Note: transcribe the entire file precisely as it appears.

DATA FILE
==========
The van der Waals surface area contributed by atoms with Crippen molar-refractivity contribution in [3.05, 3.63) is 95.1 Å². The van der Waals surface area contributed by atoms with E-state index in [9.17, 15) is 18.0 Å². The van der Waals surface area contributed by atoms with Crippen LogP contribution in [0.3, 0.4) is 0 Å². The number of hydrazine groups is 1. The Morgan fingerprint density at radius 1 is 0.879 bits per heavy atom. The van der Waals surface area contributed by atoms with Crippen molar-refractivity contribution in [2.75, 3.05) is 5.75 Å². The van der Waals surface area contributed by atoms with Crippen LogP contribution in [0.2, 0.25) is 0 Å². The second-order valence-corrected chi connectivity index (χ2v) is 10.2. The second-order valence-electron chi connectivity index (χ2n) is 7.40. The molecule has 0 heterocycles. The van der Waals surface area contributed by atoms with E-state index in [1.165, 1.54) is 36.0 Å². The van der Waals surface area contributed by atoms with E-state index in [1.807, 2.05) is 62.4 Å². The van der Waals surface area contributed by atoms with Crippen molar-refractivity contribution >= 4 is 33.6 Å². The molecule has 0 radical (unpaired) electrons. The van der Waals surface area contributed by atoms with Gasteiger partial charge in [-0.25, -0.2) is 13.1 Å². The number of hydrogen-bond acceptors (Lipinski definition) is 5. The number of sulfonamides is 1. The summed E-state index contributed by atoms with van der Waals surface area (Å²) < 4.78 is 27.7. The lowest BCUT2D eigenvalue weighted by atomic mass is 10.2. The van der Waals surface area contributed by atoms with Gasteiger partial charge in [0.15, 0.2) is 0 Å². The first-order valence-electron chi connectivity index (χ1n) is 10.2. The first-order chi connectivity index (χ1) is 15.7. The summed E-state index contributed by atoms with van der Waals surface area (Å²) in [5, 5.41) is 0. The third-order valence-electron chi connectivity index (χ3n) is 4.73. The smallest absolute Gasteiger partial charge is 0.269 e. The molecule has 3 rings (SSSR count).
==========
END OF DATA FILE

The van der Waals surface area contributed by atoms with Crippen molar-refractivity contribution in [3.05, 3.63) is 95.1 Å². The van der Waals surface area contributed by atoms with E-state index in [9.17, 15) is 18.0 Å². The van der Waals surface area contributed by atoms with Crippen LogP contribution in [0.3, 0.4) is 0 Å². The number of hydrazine groups is 1. The Morgan fingerprint density at radius 1 is 0.879 bits per heavy atom. The van der Waals surface area contributed by atoms with Crippen molar-refractivity contribution in [2.75, 3.05) is 5.75 Å². The van der Waals surface area contributed by atoms with Crippen LogP contribution in [0.2, 0.25) is 0 Å². The second-order valence-corrected chi connectivity index (χ2v) is 10.2. The second-order valence-electron chi connectivity index (χ2n) is 7.40. The molecule has 0 heterocycles. The van der Waals surface area contributed by atoms with E-state index in [1.165, 1.54) is 36.0 Å². The van der Waals surface area contributed by atoms with E-state index in [1.807, 2.05) is 62.4 Å². The van der Waals surface area contributed by atoms with Crippen molar-refractivity contribution >= 4 is 33.6 Å². The molecule has 0 radical (unpaired) electrons. The van der Waals surface area contributed by atoms with Gasteiger partial charge in [-0.25, -0.2) is 13.1 Å². The number of hydrogen-bond acceptors (Lipinski definition) is 5. The number of sulfonamides is 1. The summed E-state index contributed by atoms with van der Waals surface area (Å²) < 4.78 is 27.7. The lowest BCUT2D eigenvalue weighted by atomic mass is 10.2. The van der Waals surface area contributed by atoms with Gasteiger partial charge in [0.15, 0.2) is 0 Å². The first-order valence-electron chi connectivity index (χ1n) is 10.2. The first-order chi connectivity index (χ1) is 15.7. The summed E-state index contributed by atoms with van der Waals surface area (Å²) in [5, 5.41) is 0. The third-order valence-electron chi connectivity index (χ3n) is 4.73. The smallest absolute Gasteiger partial charge is 0.269 e. The molecule has 3 rings (SSSR count).